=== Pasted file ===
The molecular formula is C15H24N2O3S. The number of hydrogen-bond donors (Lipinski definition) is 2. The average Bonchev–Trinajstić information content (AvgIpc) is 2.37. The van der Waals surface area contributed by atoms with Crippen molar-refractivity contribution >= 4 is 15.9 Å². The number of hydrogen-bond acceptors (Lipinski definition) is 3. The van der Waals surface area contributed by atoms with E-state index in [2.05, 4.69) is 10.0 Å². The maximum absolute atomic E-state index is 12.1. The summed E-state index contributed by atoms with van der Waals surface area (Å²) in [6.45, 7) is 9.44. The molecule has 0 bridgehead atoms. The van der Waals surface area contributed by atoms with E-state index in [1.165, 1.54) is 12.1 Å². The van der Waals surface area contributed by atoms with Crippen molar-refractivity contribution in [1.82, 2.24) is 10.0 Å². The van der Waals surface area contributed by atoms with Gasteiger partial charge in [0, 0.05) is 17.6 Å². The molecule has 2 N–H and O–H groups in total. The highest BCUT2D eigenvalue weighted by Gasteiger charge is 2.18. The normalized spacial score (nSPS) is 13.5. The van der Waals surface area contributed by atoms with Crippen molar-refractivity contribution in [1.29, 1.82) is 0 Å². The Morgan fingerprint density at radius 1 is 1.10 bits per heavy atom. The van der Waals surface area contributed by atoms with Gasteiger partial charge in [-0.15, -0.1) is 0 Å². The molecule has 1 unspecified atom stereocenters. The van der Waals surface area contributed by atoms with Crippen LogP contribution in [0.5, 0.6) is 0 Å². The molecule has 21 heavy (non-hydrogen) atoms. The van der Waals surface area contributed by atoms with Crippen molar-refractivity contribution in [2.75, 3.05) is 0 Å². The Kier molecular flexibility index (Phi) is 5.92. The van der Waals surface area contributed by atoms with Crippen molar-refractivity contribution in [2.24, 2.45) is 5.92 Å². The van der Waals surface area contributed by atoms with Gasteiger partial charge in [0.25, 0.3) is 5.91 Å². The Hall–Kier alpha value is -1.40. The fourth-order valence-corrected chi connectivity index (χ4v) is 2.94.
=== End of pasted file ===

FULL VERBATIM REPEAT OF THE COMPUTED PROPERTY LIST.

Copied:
The molecular formula is C15H24N2O3S. The number of hydrogen-bond donors (Lipinski definition) is 2. The average Bonchev–Trinajstić information content (AvgIpc) is 2.37. The van der Waals surface area contributed by atoms with Crippen molar-refractivity contribution >= 4 is 15.9 Å². The number of hydrogen-bond acceptors (Lipinski definition) is 3. The van der Waals surface area contributed by atoms with E-state index in [2.05, 4.69) is 10.0 Å². The maximum absolute atomic E-state index is 12.1. The summed E-state index contributed by atoms with van der Waals surface area (Å²) in [6.45, 7) is 9.44. The molecule has 0 bridgehead atoms. The van der Waals surface area contributed by atoms with E-state index in [1.165, 1.54) is 12.1 Å². The van der Waals surface area contributed by atoms with Crippen molar-refractivity contribution in [1.82, 2.24) is 10.0 Å². The van der Waals surface area contributed by atoms with Gasteiger partial charge in [0, 0.05) is 17.6 Å². The molecule has 2 N–H and O–H groups in total. The highest BCUT2D eigenvalue weighted by Gasteiger charge is 2.18. The normalized spacial score (nSPS) is 13.5. The van der Waals surface area contributed by atoms with Crippen molar-refractivity contribution in [1.29, 1.82) is 0 Å². The Morgan fingerprint density at radius 1 is 1.10 bits per heavy atom. The van der Waals surface area contributed by atoms with Gasteiger partial charge in [-0.15, -0.1) is 0 Å². The molecule has 1 unspecified atom stereocenters. The van der Waals surface area contributed by atoms with Crippen LogP contribution in [0.5, 0.6) is 0 Å². The molecule has 21 heavy (non-hydrogen) atoms. The van der Waals surface area contributed by atoms with Crippen molar-refractivity contribution in [2.75, 3.05) is 0 Å². The Kier molecular flexibility index (Phi) is 5.92. The van der Waals surface area contributed by atoms with Crippen molar-refractivity contribution in [2.24, 2.45) is 5.92 Å². The van der Waals surface area contributed by atoms with Gasteiger partial charge in [0.25, 0.3) is 5.91 Å². The Hall–Kier alpha value is -1.40. The fourth-order valence-corrected chi connectivity index (χ4v) is 2.94.